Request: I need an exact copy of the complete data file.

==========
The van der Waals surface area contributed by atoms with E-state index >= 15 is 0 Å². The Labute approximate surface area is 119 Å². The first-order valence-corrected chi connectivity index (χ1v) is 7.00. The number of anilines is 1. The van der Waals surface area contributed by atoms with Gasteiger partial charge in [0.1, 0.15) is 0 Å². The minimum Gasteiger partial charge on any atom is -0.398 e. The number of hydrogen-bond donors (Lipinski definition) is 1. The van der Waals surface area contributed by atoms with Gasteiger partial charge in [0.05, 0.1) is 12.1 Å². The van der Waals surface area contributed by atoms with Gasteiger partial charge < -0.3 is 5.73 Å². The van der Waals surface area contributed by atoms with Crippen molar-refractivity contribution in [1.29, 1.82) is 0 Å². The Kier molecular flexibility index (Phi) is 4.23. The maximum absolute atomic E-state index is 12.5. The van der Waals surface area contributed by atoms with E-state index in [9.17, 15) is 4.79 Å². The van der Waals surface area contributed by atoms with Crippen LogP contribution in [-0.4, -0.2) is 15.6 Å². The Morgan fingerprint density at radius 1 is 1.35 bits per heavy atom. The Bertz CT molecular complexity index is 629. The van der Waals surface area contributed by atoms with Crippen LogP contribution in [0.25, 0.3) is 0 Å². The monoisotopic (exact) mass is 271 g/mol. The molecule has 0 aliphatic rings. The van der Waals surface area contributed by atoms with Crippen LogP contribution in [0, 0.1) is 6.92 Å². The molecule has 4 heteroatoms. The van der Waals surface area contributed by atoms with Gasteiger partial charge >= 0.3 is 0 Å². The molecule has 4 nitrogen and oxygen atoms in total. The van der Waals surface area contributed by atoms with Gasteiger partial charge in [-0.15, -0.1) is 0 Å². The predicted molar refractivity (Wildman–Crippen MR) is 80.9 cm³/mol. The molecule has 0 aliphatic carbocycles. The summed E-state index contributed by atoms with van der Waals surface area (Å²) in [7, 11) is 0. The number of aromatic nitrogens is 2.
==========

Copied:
The van der Waals surface area contributed by atoms with E-state index >= 15 is 0 Å². The Labute approximate surface area is 119 Å². The first-order valence-corrected chi connectivity index (χ1v) is 7.00. The number of anilines is 1. The van der Waals surface area contributed by atoms with Gasteiger partial charge in [0.1, 0.15) is 0 Å². The minimum Gasteiger partial charge on any atom is -0.398 e. The number of hydrogen-bond donors (Lipinski definition) is 1. The van der Waals surface area contributed by atoms with Gasteiger partial charge in [0.05, 0.1) is 12.1 Å². The van der Waals surface area contributed by atoms with Gasteiger partial charge < -0.3 is 5.73 Å². The van der Waals surface area contributed by atoms with Crippen molar-refractivity contribution in [1.29, 1.82) is 0 Å². The Kier molecular flexibility index (Phi) is 4.23. The maximum absolute atomic E-state index is 12.5. The van der Waals surface area contributed by atoms with E-state index in [9.17, 15) is 4.79 Å². The van der Waals surface area contributed by atoms with Crippen LogP contribution in [-0.4, -0.2) is 15.6 Å². The Morgan fingerprint density at radius 1 is 1.35 bits per heavy atom. The Bertz CT molecular complexity index is 629. The van der Waals surface area contributed by atoms with Crippen LogP contribution in [0.25, 0.3) is 0 Å². The monoisotopic (exact) mass is 271 g/mol. The molecule has 0 aliphatic rings. The van der Waals surface area contributed by atoms with Crippen LogP contribution in [0, 0.1) is 6.92 Å². The molecule has 4 heteroatoms. The van der Waals surface area contributed by atoms with Gasteiger partial charge >= 0.3 is 0 Å². The molecule has 4 nitrogen and oxygen atoms in total. The van der Waals surface area contributed by atoms with Gasteiger partial charge in [-0.15, -0.1) is 0 Å². The predicted molar refractivity (Wildman–Crippen MR) is 80.9 cm³/mol. The molecule has 0 aliphatic carbocycles. The summed E-state index contributed by atoms with van der Waals surface area (Å²) in [7, 11) is 0. The number of aromatic nitrogens is 2.